Biden Administration Seeks Supreme Court Block on Texas Immigration Law

The Biden administration urged the Supreme Court on Monday to prevent Texas from enforcing SB4, an immigration law that allows state law enforcement officials to arrest people suspected of crossing into the United States without authorization.

SB4, one of the most expansive state immigration laws in modern US history, would allow Texas law enforcement to arrest, detain, and prosecute migrants on state criminal charges of illegal entry or reentry. It would also allow state judges to issue de facto deportation orders for suspected lawbreakers.

Last week, U.S. District Court Judge David Ezra approved a plea from the Justice Department and the American Civil Liberties Union to temporarily halt Texas state officials from executing SB4, which was slated to go into effect on Tuesday. He decided that immigration arrests and deportations are federal obligations, rejecting Texas’ claim that it is experiencing an “invasion” of migrants.

However, at Texas’ request, the 5th Circuit Court of Appeals delayed Ezra’s ruling on administrative grounds this weekend while it hears an appeal. On Monday, when the Justice Department urged the Supreme Court to intervene, Justice Samuel Alito stayed the 5th Circuit Court of Appeals’ order until Wednesday, March 13, and gave Texas until the end of the business day next Monday to present its case. If the Supreme Court rules with Texas, SB4 could go into force on March 13 at 5 p.m. ET.

Texas Gov. Greg Abbott, a Republican who signed SB4 in December, has maintained that the bill is necessary to minimize migrant crossings, accusing the Biden administration of failing to dissuade illegal immigration. Texas state troopers have already arrested some migrants on trespassing charges, but SB4 would authorize them to make arrests without the permission of property owners.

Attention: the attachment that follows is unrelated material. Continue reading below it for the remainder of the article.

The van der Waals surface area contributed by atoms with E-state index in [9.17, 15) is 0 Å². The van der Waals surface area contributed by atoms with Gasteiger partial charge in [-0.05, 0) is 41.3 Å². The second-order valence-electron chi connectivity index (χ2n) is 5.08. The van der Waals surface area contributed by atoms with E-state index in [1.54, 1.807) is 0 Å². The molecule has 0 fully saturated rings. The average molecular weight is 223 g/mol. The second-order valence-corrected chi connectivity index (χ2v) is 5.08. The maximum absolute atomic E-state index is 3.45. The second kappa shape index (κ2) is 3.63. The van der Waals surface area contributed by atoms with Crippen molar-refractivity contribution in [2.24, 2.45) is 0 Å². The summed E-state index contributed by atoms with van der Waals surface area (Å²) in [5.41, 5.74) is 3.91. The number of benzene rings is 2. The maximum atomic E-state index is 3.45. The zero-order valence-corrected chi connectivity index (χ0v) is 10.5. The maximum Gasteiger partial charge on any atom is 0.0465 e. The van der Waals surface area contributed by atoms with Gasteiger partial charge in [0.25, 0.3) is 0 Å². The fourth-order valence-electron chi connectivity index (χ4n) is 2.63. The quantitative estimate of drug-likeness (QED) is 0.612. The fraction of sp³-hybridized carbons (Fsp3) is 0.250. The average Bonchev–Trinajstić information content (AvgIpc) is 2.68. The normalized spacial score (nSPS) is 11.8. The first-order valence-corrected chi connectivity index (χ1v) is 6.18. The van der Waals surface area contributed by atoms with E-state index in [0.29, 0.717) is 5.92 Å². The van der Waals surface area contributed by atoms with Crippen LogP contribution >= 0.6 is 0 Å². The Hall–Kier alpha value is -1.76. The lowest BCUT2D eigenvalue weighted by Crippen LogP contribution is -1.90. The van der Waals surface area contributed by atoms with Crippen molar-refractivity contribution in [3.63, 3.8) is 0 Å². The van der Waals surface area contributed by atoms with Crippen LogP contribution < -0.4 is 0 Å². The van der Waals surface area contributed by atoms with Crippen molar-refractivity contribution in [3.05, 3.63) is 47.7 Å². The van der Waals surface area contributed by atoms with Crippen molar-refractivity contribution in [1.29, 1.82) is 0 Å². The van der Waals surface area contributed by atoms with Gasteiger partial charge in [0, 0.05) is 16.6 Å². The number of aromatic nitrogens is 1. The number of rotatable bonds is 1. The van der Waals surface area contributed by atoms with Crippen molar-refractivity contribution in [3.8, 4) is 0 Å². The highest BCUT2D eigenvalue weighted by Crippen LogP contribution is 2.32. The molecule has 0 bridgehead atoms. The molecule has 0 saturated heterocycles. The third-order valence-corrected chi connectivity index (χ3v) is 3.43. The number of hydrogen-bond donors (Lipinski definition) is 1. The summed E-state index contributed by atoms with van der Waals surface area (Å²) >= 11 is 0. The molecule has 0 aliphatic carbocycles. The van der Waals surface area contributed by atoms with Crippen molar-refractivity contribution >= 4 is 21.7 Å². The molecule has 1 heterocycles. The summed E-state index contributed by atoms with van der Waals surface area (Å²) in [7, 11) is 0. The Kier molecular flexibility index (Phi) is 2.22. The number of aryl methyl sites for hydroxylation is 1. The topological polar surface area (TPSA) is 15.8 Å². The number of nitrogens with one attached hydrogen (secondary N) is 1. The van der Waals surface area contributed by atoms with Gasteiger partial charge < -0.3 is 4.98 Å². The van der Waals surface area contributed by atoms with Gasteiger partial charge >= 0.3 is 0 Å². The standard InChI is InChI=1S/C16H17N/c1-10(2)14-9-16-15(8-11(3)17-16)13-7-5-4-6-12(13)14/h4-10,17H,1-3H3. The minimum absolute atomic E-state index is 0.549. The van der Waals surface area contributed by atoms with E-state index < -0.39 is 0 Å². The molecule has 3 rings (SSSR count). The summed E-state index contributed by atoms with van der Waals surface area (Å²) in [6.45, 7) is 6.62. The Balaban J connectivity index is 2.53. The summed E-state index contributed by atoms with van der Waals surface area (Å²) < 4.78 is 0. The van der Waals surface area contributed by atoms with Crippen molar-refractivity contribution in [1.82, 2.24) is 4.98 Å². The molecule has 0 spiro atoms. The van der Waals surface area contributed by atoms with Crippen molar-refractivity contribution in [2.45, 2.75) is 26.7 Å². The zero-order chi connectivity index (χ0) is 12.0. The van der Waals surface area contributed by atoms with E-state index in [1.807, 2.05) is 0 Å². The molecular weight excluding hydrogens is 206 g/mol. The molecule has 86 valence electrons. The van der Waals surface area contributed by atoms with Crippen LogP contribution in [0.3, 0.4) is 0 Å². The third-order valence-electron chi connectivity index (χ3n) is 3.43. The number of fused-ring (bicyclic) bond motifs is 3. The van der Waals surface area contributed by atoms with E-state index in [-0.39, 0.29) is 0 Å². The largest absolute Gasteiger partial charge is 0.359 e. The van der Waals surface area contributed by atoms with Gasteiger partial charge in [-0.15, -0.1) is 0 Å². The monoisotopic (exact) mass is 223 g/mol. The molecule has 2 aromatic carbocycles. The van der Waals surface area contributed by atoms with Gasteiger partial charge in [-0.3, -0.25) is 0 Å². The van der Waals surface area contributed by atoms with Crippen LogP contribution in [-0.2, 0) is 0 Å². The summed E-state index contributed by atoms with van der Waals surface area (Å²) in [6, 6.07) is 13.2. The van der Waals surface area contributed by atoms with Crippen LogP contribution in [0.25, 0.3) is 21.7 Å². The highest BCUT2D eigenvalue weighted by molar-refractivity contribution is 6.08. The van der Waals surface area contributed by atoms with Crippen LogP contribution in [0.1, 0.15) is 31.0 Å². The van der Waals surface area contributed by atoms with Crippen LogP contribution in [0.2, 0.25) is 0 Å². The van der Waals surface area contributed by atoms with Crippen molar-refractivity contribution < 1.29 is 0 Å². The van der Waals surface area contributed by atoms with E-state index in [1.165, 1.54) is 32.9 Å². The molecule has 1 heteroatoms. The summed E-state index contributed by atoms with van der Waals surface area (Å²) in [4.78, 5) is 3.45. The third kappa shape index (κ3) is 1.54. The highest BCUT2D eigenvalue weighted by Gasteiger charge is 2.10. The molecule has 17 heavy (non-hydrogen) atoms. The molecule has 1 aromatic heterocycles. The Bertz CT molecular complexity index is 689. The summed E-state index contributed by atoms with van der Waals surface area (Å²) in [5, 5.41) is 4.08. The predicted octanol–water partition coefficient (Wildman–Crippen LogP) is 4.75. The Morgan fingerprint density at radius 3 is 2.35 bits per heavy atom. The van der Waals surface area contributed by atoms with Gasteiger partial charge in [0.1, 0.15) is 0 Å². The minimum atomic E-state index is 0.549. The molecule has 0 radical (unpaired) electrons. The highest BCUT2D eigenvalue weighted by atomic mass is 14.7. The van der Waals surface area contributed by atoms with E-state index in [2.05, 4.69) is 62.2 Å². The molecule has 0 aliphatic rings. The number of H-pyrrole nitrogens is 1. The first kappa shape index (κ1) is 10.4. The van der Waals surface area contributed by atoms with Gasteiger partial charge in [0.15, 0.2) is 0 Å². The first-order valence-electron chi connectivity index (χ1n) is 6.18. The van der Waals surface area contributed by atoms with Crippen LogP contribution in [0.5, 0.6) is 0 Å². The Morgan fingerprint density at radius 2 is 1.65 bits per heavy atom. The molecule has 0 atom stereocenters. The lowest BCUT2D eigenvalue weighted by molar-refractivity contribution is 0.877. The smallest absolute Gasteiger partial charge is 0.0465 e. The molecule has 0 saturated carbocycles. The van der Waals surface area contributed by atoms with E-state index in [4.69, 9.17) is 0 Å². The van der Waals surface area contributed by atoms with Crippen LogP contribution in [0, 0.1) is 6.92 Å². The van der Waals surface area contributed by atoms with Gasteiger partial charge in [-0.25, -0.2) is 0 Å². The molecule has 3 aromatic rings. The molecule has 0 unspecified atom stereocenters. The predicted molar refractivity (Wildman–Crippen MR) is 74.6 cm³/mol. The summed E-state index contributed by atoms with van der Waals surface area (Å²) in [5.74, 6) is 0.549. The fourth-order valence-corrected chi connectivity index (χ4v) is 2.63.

The Biden administration, on the other hand, claims that SB4 interferes with federal immigration enforcement, disregards US asylum legislation, and jeopardizes foreign relations with the Mexican government, which has condemned the state bill as an “anti-immigrant” act.

“[B]eyond its disruptive foreign relations effects, SB4 would create chaos in the United States’ efforts to administer federal immigration laws in Texas,” the Justice Department stated in a Monday brief with the Supreme Court.

The court battle over SB4 is only one of several disagreements between Texas and President Biden over immigration policy. The two sides have battled over razor wire and buoys that Texas officials have placed near or in the middle of the Rio Grande. Since January, Texas National Guard members have prevented federal Border Patrol officials from processing migrants in a public park near Eagle Pass.

Under Abbott’s leadership, Texas has bused tens of thousands of migrants from the US-Mexico border to huge, Democratic-led cities such as New York, Chicago, and Denver.


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